Meet the Spin-Out Queen Taking on Neurological Diseases

Mary Kerr 1

Mary Kerr, CEO of NeRRe and Managing Director of KanDy, told us how its approaches could change the face of therapies for neuronal hypersensitivity and women’s health indications.

Mary Kerr’s career has taken her through the rigorous world of big pharma, which she says gave her “the skillset… the development, the exposure and the opportunity to work globally which allows her to succeed in leading two companies. NeRRe is a spin out from GSK, Kerr’s stomping ground for over 27 years. The group that drove the spin out wanted to continue focusing on neurokinins, neuropeptides found in the CNS that stimulate nerve receptors. KanDy spun out from NeRRe to concentrate on a new, dual neurokinin antagonist.

NeRRe focuses exclusively on neurokinin-1 antagonists with three in its pipeline. The biotech primarily looks at conditions where the neuronal reflex is dysfunctional like chronic refractory cough, and Kerr told us that its lead asset is undergoing a Phase IIb study: We are hoping to be able to prove by this time next year that we have an asset to treat chronic refractory cough for which there is no current treatment.

Kerr admits: Probably even more exciting for me as a woman is KanDy Therapeutics, we set KanDy up to focus on what we believe is a transformational asset. The company got its name from the KanDy neuron, which is believed to control the thermoregulatory pathway that can cause menopausal symptoms if dysregulated. So far, they have proof-of-concept data demonstrating that its dual neurokinin antagonist could transform the treatment of the menopause.

Back in 2012, NeRRe was spun out as the pharmaceuticals industry was turning its back on neurosciences. Kerr explained: The industry was disillusioned with neurosciences… it’s a very difficult area to develop drugs in.” But GSK believed in some of the compounds it was working on and gave permission to some of the lead scientists to spin out. NeRRe’s aim is to find the true potential of its pipeline and Kerr believes that they are finally on the right track: We think that we are onto the indications that they should have been focused on.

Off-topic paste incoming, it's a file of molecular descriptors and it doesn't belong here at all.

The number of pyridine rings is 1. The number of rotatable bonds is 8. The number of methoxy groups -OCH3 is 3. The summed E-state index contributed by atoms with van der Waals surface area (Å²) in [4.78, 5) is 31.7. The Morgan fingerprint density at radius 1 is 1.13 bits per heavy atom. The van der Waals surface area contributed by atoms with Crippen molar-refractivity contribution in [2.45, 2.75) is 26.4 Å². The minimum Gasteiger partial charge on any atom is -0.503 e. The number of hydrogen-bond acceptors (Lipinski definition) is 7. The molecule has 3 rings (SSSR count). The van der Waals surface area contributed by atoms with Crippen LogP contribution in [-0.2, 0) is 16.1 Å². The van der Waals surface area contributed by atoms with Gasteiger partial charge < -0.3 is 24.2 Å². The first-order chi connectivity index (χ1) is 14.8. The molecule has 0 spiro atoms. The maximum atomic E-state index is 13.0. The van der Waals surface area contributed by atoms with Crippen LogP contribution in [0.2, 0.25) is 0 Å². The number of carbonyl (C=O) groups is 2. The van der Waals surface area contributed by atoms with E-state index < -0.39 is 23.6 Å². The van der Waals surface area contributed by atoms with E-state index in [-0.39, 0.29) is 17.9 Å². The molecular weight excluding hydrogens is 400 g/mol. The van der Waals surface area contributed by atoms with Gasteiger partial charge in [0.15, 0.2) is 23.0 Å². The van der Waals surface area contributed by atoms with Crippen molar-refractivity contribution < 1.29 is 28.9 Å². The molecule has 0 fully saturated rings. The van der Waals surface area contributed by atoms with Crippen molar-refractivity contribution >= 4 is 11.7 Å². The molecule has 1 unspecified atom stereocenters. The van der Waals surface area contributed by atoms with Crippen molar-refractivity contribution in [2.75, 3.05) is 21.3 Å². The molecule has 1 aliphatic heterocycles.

But is this positivity unwise considering the recent failures of Axovant and Eli Lilly, that we’ve seen in the field? Kerr doesn’t think so: We’re not actually focusing on what is traditional neurosciences… Our compounds have a central mechanism but the symptoms they control are peripheral… so it’s slightly different.

Like Axovant’s drug that recently failed at Phase III, NeRRe’s candidate, Orvepitant, is also a repurposed drug. Again, Kerr is unfazed by this and believes that NeRRe has found the optimal therapeutic target for the drug: We believe that what we are doing is highly innovative, as we are taking these underexploited medicines and finding the innovation, which is the right indication.

Despite having a huge potential market, KanDy has found that investors are worried to put their money into the women’s health field. This posed the company problems as it tried to raise its series B last year, and Kerr cannot understand this: “Half the population is women, the menopause debilitates everyday life for women so its enormous unmet need – 46 million women in the US at any one time have the menopause, when HRT was at its peak, 15 million women were using it…

Kerr accepts that spin outs have their “pros and cons” but she was drawn to NeRRe because of the huge potential of its pipeline, which needed to be uncovered. She had some advice for those who might be thinking spinning out: “Be entrepreneurial… Think about the opportunities that are available in big pharma and in biotech… Kevin mentioned about having people that have domain expertise… Be very objective and realistic.

Kerr’s background in science and pharmaceuticals is matched by an MBA. She never considered herself an academic, but always loved the “funkiness of science and medicine,” which pushed her in the direction of the pharma industry. From early on, she knew the role that she was aiming and made sure to carve out the best route to get there. Performing a number of different roles along the way helped her to pick up the skills she needed to run her own business.

Images – Brainsil /; Andrii Vodolazhskyi /

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